Resource Logo
AIDS Treatment News

Valacyclovir Study Stopped -- Worse Survival




 

AIDS TREATMENT NEWS Issue #217, February 17, 1995

In an unexpected setback for Burroughs-Wellcome -- but one which might turn into good news for people with AIDS -- a study of valacyclovir was stopped early because patients assigned to that drug had worse survival than those in either the low dose or high dose acyclovir arms, which were intended as control groups for the valacyclovir treatment.

Valacyclovir is a prodrug of acyclovir -- meaning a drug which turns into acyclovir inside the body. Its advantage is that higher doses can be absorbed orally than when acyclovir itself is given. Therefore, doses which would otherwise require intravenous acyclovir can be given orally with valacyclovir. Burroughs-Wellcome has focused recent development work on valacyclovir rather than acyclovir, because the patent on acyclovir will soon run out, and that drug will become generic -- meaning that it will be inexpensive for the purchaser, but not very profitable for the company.

The study which was stopped, called ACTG 204, had been run by the AIDS Clinical Trials Group (ACTG) with support from Burroughs-Wellcome. The purpose was to see whether valacyclovir could help to prevent CMV disease in persons with advanced HIV infection (CD4 count under 100).

Due to ethical problems with using a placebo in such a study, low dose and high dose acyclovir regimens were used for control (comparison) groups. High-dose acyclovir has been shown to prevent CMV disease in organ-transplant patients (who have immune deficiencies due to immune-suppressive drugs taken to prevent rejection of the new organ); but prior attempts to use it to prevent CMV disease in AIDS have not been promising. The theory behind ACTG 204 was that the higher dose possible with valacyclovir might provide a practical treatment to prevent CMV disease.

But this study was stopped on February 13 because there were more deaths in the valacyclovir arm than in either acyclovir arm. No one knows why this happened. But we have learned that volunteers assigned to the valacyclovir arm were on the drug for less time than those assigned to the acyclovir arms. And the main cause of death -- progression of HIV disease -- seemed to be similar in all the arms.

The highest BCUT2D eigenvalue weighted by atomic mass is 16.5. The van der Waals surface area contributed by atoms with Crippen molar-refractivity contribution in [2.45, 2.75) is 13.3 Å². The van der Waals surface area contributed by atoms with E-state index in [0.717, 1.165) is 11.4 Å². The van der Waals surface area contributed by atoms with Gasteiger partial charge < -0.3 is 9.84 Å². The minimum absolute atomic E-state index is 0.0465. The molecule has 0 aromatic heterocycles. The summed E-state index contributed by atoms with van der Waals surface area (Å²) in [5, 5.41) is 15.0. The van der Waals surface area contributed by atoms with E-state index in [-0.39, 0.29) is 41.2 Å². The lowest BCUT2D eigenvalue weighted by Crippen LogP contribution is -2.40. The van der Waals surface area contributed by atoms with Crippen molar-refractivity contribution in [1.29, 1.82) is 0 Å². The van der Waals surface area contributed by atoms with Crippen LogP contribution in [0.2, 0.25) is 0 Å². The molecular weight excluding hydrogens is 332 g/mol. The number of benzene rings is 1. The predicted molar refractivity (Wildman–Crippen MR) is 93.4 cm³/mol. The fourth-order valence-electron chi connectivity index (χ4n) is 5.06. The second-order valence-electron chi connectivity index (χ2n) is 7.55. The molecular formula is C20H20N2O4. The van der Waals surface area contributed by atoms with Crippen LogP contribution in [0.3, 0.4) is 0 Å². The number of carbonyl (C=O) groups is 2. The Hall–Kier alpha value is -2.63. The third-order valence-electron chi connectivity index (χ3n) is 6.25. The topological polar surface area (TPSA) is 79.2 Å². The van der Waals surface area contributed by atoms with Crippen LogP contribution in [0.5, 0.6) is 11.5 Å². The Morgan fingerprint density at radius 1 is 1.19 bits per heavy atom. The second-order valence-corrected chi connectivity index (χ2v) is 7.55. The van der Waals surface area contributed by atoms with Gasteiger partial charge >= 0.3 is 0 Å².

Comment This study may stimulate research in use of acyclovir to increase survival by persons with late-stage AIDS. Since those assigned to acyclovir lived longer than those assigned to valacyclovir, either the acyclovir was helping, or the valacyclovir was hastening death, which seems unlikely.

One possibility is that the valacyclovir dose was too high for this patient population, leading to side effects and interruption of treatment, resulting in more time off drug in the valacyclovir arm. The acyclovir arms may then have shown a greater survival effect because of greater time on treatment, or greater consistency of treatment. A recent epidemiological study using the MACS (Multicenter AIDS Cohort Study) database suggested that "consistent use of acyclovir at a dose sufficient to suppress herpetic recurrences (that is, 600 to 800 mg/day) has a clinically significant effect on prolonging survival in a well-characterized cohort with extensive previous exposure to herpesvirus infections" (D.S. Stein and others, "The Effect of the Interaction of Acyclovir with Zidovudine on Progression to AIDS and Survival," ANNALS OF INTERNAL MEDICINE, July 15, 1994, pages 100-108) --finding that consistent use, not high dose, seemed to matter. The same study also found the effect in late-stage disease -- another finding consistent with ACTG 204.

There have also been negative results. For example, two studies presented at the recent Human Retroviruses conference in Washington, D.C., failed to find a survival benefit of acyclovir. But it also appears that neither of them can rule out a benefit, due to certain limitations of those studies.

We hope to learn more about what happened in ACTG 204 at the semi-annual ACTG meeting next week. We especially want to know how the two acyclovir arms compared, and any details in the differences in outcome among the valacyclovir, high-dose acyclovir, and low-dose acyclovir arms. And we want to see how researchers and physicians interpret this very unexpected result.

ACTG 204 might accidentally have been the controlled study needed to focus research interest in acyclovir and survival -- with the valacyclovir arm unintentionally providing the control. This interpretation will be supported or contradicted as more information becomes available.

Copyright 1995 by John S. James. Permission granted for noncommercial reproduction, provided that our address and phone number are included if more than short quotations are used.



 


Copyright © 1995 -AIDS Treatment News, Publisher. All rights reserved to AIDS Treatment News (ATN), Email AIDS Treatment News .

Information in this article was accurate in February 17, 1995. The state of the art may have changed since the publication date. This material is designed to support, not replace, the relationship that exists between you and your doctor. Always discuss treatment options with a doctor who specializes in treating HIV.